Approximately 5 mL of blood was collected from all subjects and centrifuged at 3000 rpm for 10 min to obtain serum samples.
Detection of chemical-specific IgG by dot blotting
Levels of chemical-specific IgGs were determined using the dot blot assay which the co-author (TK) has developed and patented [15,16,17]. In this study, the diagnostic antigens were obtained by mixing human serum albumin (Wako Pure Chemical, Japan.) with the resin precursors TDI (Wako) and TMA (Wako) in a 1:100 ratio at pH 10.8. Details of this procedure have been reported elsewhere [15,16,17].
Information on smoking and alcohol consumption and allergic history (asthma, allergic rhinitis, atopic dermatitis, allergic conjunctivitis, and contact dermatitis), as well as usage of plastic resin in daily life was obtained through a self-administered questionnaire. In addition, the two patients suspected of developing OA were interviewed by industrial physicians.
Two-group comparisons were performed using the Mann–Whitney U test or multivariate logistic regression analyses. Three-group comparisons were performed using the Kruskal–Wallis test. We divided the factory workers and controls into three groups (T1–T3), depending on the levels of chemical-specific IgGs detected in controls, and estimated odds ratio (OR) and corresponding 95% confidence intervals (CIs) after adjusting for the effects of age and allergy history on chemical-specific IgG levels.
All statistical analyses were performed in STATA version 14 (Stata Corp, College Station, TX), and results were considered to be statistically significant at P < 0.05 (two-sided).
This study was approved by the Institutional Ethics Committee at the University of Occupational and Environmental Health in 2013 (H25-008) and Kagoshima University Graduate School of Medical and Dental Sciences in 2014 (486). Written informed consents were obtained from all participants.
Age, lifestyle characteristics, and immunoglobulin profiles of patients suspected of developing OA
Table 1 shows age, lifestyle characteristics, and IgG profiles of the two patients suspected of developing OA. Both have worked in the manufacturing department of the urethane foam factory since they were employed. Total IgE, IgG, and TDI-specific IgE levels were measured at a commercial company (SRL, Inc. in Japan), though the TMA-specific IgE test was not commercially available.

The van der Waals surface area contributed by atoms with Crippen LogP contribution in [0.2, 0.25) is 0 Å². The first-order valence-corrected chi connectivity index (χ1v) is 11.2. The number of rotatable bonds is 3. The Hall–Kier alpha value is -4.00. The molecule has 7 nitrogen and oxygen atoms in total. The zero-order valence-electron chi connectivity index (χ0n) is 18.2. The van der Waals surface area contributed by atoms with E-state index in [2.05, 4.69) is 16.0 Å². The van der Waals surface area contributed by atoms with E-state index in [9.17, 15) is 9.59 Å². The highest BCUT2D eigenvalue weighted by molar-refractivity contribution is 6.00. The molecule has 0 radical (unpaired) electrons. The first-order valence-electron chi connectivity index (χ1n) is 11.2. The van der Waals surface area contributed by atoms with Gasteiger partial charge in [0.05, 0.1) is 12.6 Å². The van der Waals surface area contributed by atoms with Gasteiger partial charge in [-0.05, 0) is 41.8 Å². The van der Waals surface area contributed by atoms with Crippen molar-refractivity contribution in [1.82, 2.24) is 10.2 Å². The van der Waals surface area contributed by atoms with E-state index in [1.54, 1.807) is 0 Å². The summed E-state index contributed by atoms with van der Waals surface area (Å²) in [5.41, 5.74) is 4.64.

Characteristics of urethane foam factory workers and control subjects
Urethane foam factory workers
The median, 25th percentile, and 75th percentile of workers’ ages were 37.0, 31.0, and 47.0 years, respectively. The percentages of smokers and habitual alcohol drinkers were 48 and 51%, respectively. In this group, 33% of the subjects had a history of allergy. The median employment period was 10 (range = 1–35) years.
The median, 25th percentile, and 75th percentile of control subjects’ ages were 49.0, 39.0, and 52.0 years, respectively. The percentage of smokers and habitual alcohol drinkers were 30 and 29%, respectively. In this group, 40% of the subjects had a history of allergy.
TDI- and TMA-specific IgG concentrations in urethane foam factory workers and controls
Table 2 shows the distribution of TDI- and TMA-specific IgG concentrations in the workers and controls, along with other factors such as age and lifestyle characteristics. Age had a significant effect on the levels of TDI-specific IgGs in the control group (P = 0.033). The median values of IgG in the urethane factory worker and control groups were lower than those of the two patients suspected of developing OA. However, there were some workers, and even some controls who had higher TDI- and TMA-specific IgG levels than the two patients, suspected of having developed OA.
There were no workers who used plastic resin in daily life, but there was only one control who used plastic resin in daily life. However, TDI- and TMA-specific IgGs were not detected in this control.
Differences in the distribution of TDI- and TMA-specific IgG levels between urethane foam factory workers and controls
Among the control group, the geometric means of TDI- and TMA-specific IgGs were 0.98 μg/mL (0.72, 1.34; 95% CI) and 2.10 μg/mL (1.55, 2.84; 95% CI), respectively. TMA-specific IgG could not be measured for the two control subjects because of the shortage of the antigen whose antigenicity should be identical with that used for workers’ IgG measurement. The geometric means of TDI- and TMA-specific IgGs for the urethane foam factory workers were 1.89 μg/mL (1.39, 2.59, 95% CI) and 2.41 μg/mL (1.66, 3.50; 95% CI), respectively. The mean concentrations of TDI- and TMA-specific IgGs in the factory workers were significantly higher than those of controls (P < 0.001 and P = 0.026, respectively) by Mann–Whitney U test (Fig. 1).
The geometric means of TDI- and TMA-specific IgGs for controls were 0.98 μg/mL (95% CI 0.72, 1.34) and 2.10 μg/mL (95% CI 1.55, 2.84), respectively. The geometric means of TDI- and TMA-specific IgGs for the urethane foam factory workers were 1.89 μg/mL (95% CI: 1.39, 2.59) and 2.41 μg/mL (95% CI: 1.66, 3.50), respectively. The mean concentrations of TDI- and TMA-specific IgGs in the factory workers were significantly higher than those of controls (P < 0.001 and P = 0.026, respectively) as determined by Mann–Whitney U test.
Logistic regression analyses also show that the prevalence of factory workers in the T3 category in the TDI-specific IgG group was significantly higher than that of controls (OR 2.71; 95% CI 1.22, 6.04) (Table 3), indicating that more factory workers had high levels of TDI-specific IgG than controls. Although the number of factory workers having high values of TMA-specific IgGs was also more than those of controls, this difference was not found to be significant.